12 SACRED PLACES
ST VICTOR’S PETROGLYPHS
August 13, 1995
“To carve, to celebrate, to become”
Above and south of the tiny village of St Victor, SK a row of sandstone outcrops protrude over Sylvan Valley. The view from the place is spectacular. To the north Montague Lake is a blue dash among yellow and green fields checked with black summer fallow. To the west is Twelve Mile Lake; in the east is Willow Bunch Lake. All three of these lakes are remnants of a wide and deep spillway filled for thousands of years with torrents of glacial meltwater. Though invisible, you are perched on the Continental Divide.
Etched into the top of one of the sandstone promontories is a variety of petroglyphs, images hand carved in the stone. Turtles, human faces, grizzly bear paws with long claws, human hands and feet, buffalo, elk and deer prints with dewclaws are carved into the horizontal sandstone surface.
St Victors Petroglyphs, on the flat stone beyond the fence, and its incredible setting along the western side of the Missouri Coteau. The sandstone carvings are now protected by the fence. The verdant landscape attests to the amount of rain during 2010 summer.
Near the outer edge of the stone, there are carvings of two human feet aligned so the next step would be into thin air or perhaps onto the ice. It’s possible this small site was an unglaciated area during the last Ice Age and the ice abutted this cliff.
Usually petroglyphs are carved on vertical surfaces. This site is unusual because the images are on a horizontal surface making the petroglyphs difficult to see in broad daylight, claims the pamphlet. I’ve never had any problem seeing them no matter what time of day I visit. The technique used to create the carvings begins with a pecking tool and a hammer stone to create a rough outline. Then the carvers used a stick of wood with sand and water to grind out the centre and smooth the edges.
Access to the petroglyphs has changed radically since my last visit. Formerly you walked up the side of the cliff on a wooden staircase, 165 steps in all. Along the way, you could marvel at the beautifully eroded sandstone chiseled, hollowed and polished by the rains. One year, in a deep crevice on the way up the cliff, I saw two turkey vulture chicks. The shiny black parent circled high and eerie above me the whole visit. Today you drive up the hill at the rear, park and follow a path to the glyphs a few hundred yards away.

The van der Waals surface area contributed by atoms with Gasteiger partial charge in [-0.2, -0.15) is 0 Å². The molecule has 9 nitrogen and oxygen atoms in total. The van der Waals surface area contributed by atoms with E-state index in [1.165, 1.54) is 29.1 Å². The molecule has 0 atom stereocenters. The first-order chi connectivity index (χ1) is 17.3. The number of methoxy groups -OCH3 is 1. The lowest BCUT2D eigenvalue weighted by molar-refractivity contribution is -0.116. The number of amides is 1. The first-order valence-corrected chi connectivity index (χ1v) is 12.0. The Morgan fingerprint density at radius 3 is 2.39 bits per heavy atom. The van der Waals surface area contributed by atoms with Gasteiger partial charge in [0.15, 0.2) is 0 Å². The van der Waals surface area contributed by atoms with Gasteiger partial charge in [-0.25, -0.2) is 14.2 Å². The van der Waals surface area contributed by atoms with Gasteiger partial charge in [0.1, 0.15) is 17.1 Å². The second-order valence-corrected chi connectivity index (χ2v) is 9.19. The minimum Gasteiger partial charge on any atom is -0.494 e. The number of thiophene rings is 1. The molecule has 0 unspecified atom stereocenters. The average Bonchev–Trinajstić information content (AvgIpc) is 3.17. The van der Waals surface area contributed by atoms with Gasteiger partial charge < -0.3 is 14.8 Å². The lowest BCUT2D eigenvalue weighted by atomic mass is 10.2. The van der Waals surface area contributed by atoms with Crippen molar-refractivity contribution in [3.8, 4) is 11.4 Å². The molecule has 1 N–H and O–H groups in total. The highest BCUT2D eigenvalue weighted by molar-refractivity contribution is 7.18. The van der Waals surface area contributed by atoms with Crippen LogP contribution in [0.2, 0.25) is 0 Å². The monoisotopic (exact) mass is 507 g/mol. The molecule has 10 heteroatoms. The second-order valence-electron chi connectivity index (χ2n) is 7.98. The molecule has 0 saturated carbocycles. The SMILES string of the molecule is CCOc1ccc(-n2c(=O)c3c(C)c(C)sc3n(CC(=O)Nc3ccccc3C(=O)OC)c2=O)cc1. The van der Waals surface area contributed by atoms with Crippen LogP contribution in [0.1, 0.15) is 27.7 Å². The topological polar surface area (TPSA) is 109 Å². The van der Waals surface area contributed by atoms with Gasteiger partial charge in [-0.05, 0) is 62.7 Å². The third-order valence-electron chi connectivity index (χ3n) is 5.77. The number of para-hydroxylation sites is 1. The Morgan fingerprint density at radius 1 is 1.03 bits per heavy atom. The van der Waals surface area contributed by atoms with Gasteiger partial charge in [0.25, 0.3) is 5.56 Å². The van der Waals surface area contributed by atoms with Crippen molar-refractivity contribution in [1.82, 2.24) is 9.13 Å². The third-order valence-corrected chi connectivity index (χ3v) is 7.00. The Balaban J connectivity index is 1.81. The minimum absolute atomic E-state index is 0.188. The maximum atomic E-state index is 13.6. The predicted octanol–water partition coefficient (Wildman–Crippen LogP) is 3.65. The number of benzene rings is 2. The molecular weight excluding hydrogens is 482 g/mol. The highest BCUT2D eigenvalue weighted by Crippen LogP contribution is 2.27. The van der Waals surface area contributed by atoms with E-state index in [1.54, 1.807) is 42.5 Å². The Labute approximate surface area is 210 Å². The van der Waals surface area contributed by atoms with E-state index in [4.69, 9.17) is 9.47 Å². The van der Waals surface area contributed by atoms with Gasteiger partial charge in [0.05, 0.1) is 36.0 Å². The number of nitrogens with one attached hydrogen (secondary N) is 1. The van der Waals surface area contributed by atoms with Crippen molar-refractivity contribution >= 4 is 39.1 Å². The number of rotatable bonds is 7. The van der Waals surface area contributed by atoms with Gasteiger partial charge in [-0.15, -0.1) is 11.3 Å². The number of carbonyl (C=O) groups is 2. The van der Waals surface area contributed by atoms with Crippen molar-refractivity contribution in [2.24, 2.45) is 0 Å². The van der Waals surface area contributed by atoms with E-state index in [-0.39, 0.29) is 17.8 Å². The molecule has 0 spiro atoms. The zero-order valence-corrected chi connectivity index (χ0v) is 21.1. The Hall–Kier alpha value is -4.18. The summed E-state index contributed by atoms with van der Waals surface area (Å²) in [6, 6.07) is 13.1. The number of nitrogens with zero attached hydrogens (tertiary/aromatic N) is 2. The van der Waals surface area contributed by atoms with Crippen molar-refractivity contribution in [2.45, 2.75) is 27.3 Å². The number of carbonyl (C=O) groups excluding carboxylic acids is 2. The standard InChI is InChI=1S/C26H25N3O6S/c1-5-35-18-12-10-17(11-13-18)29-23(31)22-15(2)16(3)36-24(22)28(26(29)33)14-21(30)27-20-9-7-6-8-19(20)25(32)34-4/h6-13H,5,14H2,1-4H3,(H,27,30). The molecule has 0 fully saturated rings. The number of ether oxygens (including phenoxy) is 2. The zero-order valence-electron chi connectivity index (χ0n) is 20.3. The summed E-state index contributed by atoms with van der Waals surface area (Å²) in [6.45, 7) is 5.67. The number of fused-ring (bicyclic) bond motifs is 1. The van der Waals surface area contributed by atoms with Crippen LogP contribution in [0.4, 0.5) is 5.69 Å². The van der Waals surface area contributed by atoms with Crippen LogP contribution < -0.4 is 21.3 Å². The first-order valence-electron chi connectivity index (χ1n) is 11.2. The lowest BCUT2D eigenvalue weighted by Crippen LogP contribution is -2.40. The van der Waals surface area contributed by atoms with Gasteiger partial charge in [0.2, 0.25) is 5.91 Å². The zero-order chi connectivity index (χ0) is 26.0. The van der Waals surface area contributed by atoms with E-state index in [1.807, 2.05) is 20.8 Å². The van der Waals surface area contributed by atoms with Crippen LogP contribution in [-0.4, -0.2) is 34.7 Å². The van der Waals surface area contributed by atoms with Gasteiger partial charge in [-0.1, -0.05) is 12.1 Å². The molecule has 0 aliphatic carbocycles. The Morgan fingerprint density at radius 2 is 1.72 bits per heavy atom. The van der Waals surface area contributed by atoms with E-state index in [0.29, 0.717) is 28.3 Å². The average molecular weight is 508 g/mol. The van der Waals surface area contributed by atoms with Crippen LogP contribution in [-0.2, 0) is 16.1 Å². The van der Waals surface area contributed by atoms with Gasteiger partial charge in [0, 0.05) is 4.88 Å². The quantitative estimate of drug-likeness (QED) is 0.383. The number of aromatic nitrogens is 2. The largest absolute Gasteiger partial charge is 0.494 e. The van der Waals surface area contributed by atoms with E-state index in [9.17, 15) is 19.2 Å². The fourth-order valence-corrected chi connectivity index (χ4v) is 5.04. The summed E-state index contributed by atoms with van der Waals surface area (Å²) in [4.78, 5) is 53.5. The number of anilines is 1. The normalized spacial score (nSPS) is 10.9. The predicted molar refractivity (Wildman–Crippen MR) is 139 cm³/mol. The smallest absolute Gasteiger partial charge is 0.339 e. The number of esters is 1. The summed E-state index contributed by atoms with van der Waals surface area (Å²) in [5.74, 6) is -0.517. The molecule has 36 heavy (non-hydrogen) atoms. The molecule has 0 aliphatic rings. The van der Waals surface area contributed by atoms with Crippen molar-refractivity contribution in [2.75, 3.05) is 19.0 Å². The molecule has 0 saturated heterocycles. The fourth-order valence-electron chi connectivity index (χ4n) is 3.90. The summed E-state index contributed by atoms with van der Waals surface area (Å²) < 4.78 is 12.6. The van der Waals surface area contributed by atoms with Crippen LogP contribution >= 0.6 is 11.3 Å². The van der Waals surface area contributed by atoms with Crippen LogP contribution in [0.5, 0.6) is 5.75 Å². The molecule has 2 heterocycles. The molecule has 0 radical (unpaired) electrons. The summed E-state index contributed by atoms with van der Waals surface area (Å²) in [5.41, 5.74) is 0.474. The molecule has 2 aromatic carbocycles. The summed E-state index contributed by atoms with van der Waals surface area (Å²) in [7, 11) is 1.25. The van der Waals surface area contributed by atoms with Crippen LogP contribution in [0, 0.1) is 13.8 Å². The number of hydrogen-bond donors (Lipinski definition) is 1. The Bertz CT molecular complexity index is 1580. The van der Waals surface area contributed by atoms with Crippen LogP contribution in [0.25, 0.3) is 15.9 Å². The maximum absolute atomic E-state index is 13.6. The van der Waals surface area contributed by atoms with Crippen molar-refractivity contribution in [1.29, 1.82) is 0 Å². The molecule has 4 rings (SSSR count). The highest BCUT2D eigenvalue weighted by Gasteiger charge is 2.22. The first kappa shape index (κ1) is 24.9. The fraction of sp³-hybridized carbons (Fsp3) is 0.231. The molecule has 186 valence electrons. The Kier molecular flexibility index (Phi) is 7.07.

Previously you could walk onto the carvings and touch them. Their delicate nature carved into sandstone meant a wire fence had to be erected to protect them from the extra wear, tear and erosion of curious tourist hands and feet. The signage and seating you see in the picture are new as well.
Shamanic carvings on a sandstone outcrop near St Victor, SK. If you half close your eyes, other images besides the big weird head will start to appear.
Some archeologists think hunters or maybe shamans carved these images. Often at sacred places, I can see the surrounding hillsides littered with encampments, tipis and little fires. The petroglyphs are different. Although the rolling uncultivated landscape could support it, there are no tipi rings anywhere. This is a holy place. My old vision of the place is that individuals came here on personal pursuits, loners with missions, shamans on sacred journeys. They came to grind symbols into this rock to celebrate the mysteries of life, not to explain them, to evoke the spirits, not conquer them. They returned time and again to continue their Creation.